The strong may work, the rich may give,
Each man may bid his fellow live,
Or make his death sublime;
And all with bended knee may pray
To God that He will take away
The curse that makes “Short Time.”


Author:Henry Cook

Publication:Bury Guardian

Published in:

Date:September 6th 1862

Keywords:charity, industry, poverty


This poem was preceded by the following note: [Note – “Mr. Henry Cook, the water-colour painter, of London, lately of Manchester, has written a poem of 38 stanzas, upon the subject which is causing so much suffering in many houses just now. It is, we believe, now to be had at the low price of 6d. per copy, and all the proceeds of the sale will be generously handed by the author to the Relief Fund. Several booksellers in Manchester have liberally undertaken to sell the poem, without charging any commission, so that the largest amount possibly may be realised for the fund from its publication. The author recites, in flowing and graceful verse, the miseries of some once happy homes upon which the blight of “Short Time” has fallen. He concludes his stanzas thus: - ]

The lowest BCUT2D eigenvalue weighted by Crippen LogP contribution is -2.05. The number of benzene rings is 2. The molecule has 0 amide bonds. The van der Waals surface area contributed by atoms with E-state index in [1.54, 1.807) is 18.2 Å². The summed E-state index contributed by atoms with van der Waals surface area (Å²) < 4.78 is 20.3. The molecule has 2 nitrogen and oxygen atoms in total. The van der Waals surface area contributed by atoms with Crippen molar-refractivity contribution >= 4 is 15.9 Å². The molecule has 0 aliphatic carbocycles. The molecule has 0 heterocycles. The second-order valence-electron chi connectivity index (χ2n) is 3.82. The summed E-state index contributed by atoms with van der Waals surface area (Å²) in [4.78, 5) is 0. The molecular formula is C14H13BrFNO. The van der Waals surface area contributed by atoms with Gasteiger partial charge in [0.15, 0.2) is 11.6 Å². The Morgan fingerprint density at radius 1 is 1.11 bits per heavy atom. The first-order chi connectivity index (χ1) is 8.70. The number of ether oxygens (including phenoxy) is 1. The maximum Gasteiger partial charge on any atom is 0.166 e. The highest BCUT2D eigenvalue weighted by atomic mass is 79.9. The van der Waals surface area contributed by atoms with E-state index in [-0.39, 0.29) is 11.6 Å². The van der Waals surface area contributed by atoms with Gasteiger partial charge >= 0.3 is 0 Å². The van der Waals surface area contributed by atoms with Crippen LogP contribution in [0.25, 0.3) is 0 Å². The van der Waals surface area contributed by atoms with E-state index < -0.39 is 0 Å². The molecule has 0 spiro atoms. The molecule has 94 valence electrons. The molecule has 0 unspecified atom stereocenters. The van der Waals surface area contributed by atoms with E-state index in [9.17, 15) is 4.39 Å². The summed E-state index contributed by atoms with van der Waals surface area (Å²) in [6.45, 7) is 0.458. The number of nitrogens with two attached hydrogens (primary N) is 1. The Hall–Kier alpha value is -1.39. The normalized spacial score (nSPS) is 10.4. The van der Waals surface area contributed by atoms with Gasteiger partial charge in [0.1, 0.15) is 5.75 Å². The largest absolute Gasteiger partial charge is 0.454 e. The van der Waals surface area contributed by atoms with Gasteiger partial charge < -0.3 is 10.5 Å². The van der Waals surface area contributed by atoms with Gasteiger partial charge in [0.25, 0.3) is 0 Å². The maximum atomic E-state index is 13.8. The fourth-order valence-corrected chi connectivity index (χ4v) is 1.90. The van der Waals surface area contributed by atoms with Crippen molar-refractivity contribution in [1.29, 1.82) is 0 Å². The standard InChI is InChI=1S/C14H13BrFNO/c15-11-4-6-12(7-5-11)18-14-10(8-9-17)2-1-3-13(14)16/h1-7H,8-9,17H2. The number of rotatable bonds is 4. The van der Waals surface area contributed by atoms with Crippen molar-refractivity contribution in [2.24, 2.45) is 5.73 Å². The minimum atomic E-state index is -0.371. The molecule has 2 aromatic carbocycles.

After this the poem is presented on the page, followed by a further note: [Note:- “The means suggested by the writer would go far to smooth the ruggedness of poverty’s sorrow, and to infuse a deeper faith in the brotherhood of man. The poem will doubtless have, as it deserves, a large sale, and no doubt all booksellers will keep it on their counters.”]

We have yet to find the full version of this poem (a copy of the original broadsheet would be very exciting!) but this single stanza and its description gives us a flavour of the piece and its context. Like Isa Craig’s ‘An Offering to Lancashire’ of 1863, this represents poetry composed and sold to aid charitable relief, and the fact that booksellers were willing to sell this without a cut suggests the kinds of collective efforts which were brought into being during the time of the Cotton famine. – SR